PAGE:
After demolition, she realized the downstairs bathroom and adjacent bedroom still tested positive with 3-feet of black mold (toxic) as well as asbestos. She brought in her mold and asbestos companies for further testing and remediation. $4,000 and six trips later, the mold and asbestos were below the recommended standards 


The first rebuilding step was the upstairs. The upstairs was in desperate need for a new paint job and new flooring. She employed a couple of her friends to paint the upstairs in exchange for some gluten-free pizza (yes, she’s a millennial) and her friendship. Stonington Grey was the color of choice for the walls and Pegasus for the bathroom and trim! Side note… this was MY recommendation that was recommended to me by my good friend Alexandra Hughes. 

While painting, she had some contractors come in and work on the floors upstairs. She chose luxury vinyl plank; inexpensive, tenant proof, and still looks good. Once the floors were all in, it was time to tackle the kitchen. 

Not wanting to spend an arm and a leg to replace the counters and cabinets. She decided to paint the cabinets white and installed brush nickel hardware on all of the doors. They turned out pretty good. For the counters, she used a “butcher block” wrap that she basically stuck on. This is a temporary solution, but looks surprisingly good if you don’t look closely. 


Now that the upstairs was complete, it was time to move on to the downstairs. The common area in the downstairs was massive and had the perfect amount of space to add an extra bedroom (cha-ching!). With the help of her contractor, they put up a wall, a closet, and a door. Voila! They had themselves a bedroom for $700. This will pay itself back in about one month.

In addition to the bedroom, the downstairs needed a fresh coat of paint as well as flooring throughout. To save money and remain consistent, she used the same paint and flooring as upstairs. Within about two weeks, the floors were complete and the walls/trim in all bedrooms were painted. 

The last and final step of the downstairs was replacing the bathroom. This bathroom was absolutely atrocious as you can see from the picture below. She got a plumber in to replace the shower and her contractor to finish it off the bathroom. Ahh, so refreshing to have a bathroom that you aren’t afraid to walk into.

After about 3 months, Grace is just about complete with all of the rehab. Now, let’s get into the numbers. 

The Numbers:

Grace purchased this property as 4-bedroom, 2-bathroom property for $358,000. She purchased this with a 3% down conventional loan making her down payment $10,740 and her monthly obligation of principal, taxes, interest, insurance, and PMI $2,100. After closing costs, she needed $16,000 for the property purchase. 

The aforementioned rehab cost her about $33,000 so she was all-in for a total of $49,000. Note, she did not pay for the entire rehab herself, she did obtain an 18-month interest free credit card to front some of the cost. Remember, this credit card is not for “spending”, it’s for “investing.” Grace actually increased the value of her house by $40,000 by doing this rehab.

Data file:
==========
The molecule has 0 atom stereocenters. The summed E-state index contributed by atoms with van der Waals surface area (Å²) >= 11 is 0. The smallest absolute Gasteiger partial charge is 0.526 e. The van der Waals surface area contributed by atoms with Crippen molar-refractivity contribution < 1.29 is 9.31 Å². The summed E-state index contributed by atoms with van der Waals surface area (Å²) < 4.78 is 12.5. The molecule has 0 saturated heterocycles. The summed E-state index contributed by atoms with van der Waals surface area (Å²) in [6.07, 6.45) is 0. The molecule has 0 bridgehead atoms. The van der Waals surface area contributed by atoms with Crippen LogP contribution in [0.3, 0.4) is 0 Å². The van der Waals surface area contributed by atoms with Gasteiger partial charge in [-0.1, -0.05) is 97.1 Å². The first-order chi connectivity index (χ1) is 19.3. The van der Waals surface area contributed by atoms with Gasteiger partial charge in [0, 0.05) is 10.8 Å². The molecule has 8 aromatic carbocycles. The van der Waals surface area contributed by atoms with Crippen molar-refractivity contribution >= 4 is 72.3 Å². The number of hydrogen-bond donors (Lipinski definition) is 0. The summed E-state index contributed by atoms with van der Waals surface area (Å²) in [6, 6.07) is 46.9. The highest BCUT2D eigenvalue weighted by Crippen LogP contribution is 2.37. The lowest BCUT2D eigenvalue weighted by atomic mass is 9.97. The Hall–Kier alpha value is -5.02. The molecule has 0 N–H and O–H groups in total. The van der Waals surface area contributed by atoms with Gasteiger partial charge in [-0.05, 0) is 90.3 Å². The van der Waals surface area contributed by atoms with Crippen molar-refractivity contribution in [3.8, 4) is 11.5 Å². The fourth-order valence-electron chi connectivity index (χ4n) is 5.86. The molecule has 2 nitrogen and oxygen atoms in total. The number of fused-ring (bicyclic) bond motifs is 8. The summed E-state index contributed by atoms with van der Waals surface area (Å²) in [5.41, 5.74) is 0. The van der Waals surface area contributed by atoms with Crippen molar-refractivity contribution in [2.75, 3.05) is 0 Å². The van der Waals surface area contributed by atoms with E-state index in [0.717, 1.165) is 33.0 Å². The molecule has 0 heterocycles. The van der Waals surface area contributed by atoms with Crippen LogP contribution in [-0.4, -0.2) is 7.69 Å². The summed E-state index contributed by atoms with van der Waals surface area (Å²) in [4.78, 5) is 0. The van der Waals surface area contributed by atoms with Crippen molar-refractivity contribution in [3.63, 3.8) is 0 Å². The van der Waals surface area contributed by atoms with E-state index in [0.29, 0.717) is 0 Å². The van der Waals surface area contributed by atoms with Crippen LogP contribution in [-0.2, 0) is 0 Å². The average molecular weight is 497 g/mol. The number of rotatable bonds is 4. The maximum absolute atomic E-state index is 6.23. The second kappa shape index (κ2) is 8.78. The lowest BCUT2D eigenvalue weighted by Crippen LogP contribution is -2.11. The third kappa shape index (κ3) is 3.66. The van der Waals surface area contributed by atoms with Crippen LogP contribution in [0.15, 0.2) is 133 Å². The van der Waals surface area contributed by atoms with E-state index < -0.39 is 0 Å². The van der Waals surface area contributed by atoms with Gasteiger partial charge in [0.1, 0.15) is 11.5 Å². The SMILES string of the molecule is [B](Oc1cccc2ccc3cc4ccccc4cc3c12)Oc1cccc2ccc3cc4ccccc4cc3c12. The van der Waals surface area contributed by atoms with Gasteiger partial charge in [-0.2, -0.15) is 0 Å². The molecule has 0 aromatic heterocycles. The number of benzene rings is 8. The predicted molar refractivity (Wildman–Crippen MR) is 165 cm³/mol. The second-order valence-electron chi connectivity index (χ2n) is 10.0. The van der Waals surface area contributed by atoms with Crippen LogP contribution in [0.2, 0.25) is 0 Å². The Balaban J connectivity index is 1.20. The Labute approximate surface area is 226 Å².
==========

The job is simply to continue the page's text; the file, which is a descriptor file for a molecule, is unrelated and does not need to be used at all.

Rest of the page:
With the place now fully rented out, Grace is getting $2,900 per month in rent while living for free in her bedroom. She could rent her bedroom out for a total of $600 so her actual rent is closer to $3,500. Because her place has been completely updated, is in a decent location, but is quite large (2,300 square feet), we set on $300 of reserves. So all in all she is making $500 per month of true cash flow while living for free! When she moves out and rents her room out for $600, it will be closer to $1,100 a month or $13,200 annually. 

Combine this with the fact she eliminated her previous rent payment of $1,100 and her monthly cash flow difference is almost $2,000 per month! Now who wouldn’t do this?! 

The final thing I want to mention is that while Grace is receiving monthly checks, living for free, and increased her property’s value, she is ALSO paying down her loan with every monthly payment she makes. After the first year, she will have paid off about $6,000 worth of principal. 

There were a lot of numbers in this paragraph and numbers in paragraph form can be a bit confusing, so let me recap: 


            Purchase Price: $358,000

            Down Payment + Closing Costs: $16,000

            Rehab: $33,000

            Rent: $2,900

            Rent Savings: $600

            Total Rent: $3,500

            Monthly Obligation: $2,100

            Reserves: $300

            Cash Flow: $1,100


Annual Cash Flow & Rent Savings: $13,200 

            Appreciation: $40,000 

            Loan Paydown: $6,000

            Cash on Cash Return: $13,200/$49,000 = 27%

            Total NWROI: 121% 


In her first deal, Grace has used all of the wealth generators of real estate to her advantage. She bought a cash flowing property with a low percentage down loan that she forced appreciation with. Oh, and come tax time next year, she is going to be saving a whole bunch as well. 

As she approaches the end of her rehab, Grace does wish she chose something easier for her first deal (less of a rehab). Though, I bet her opinion will change a few months after she is done when she sees just how much appreciation she has forced. Not to mention, the benefit of seeing her vision come to life! 

Grace will now get her license so she can do her own deals and help House Hackers start their journey. Stay tune for her next deal in January 2021.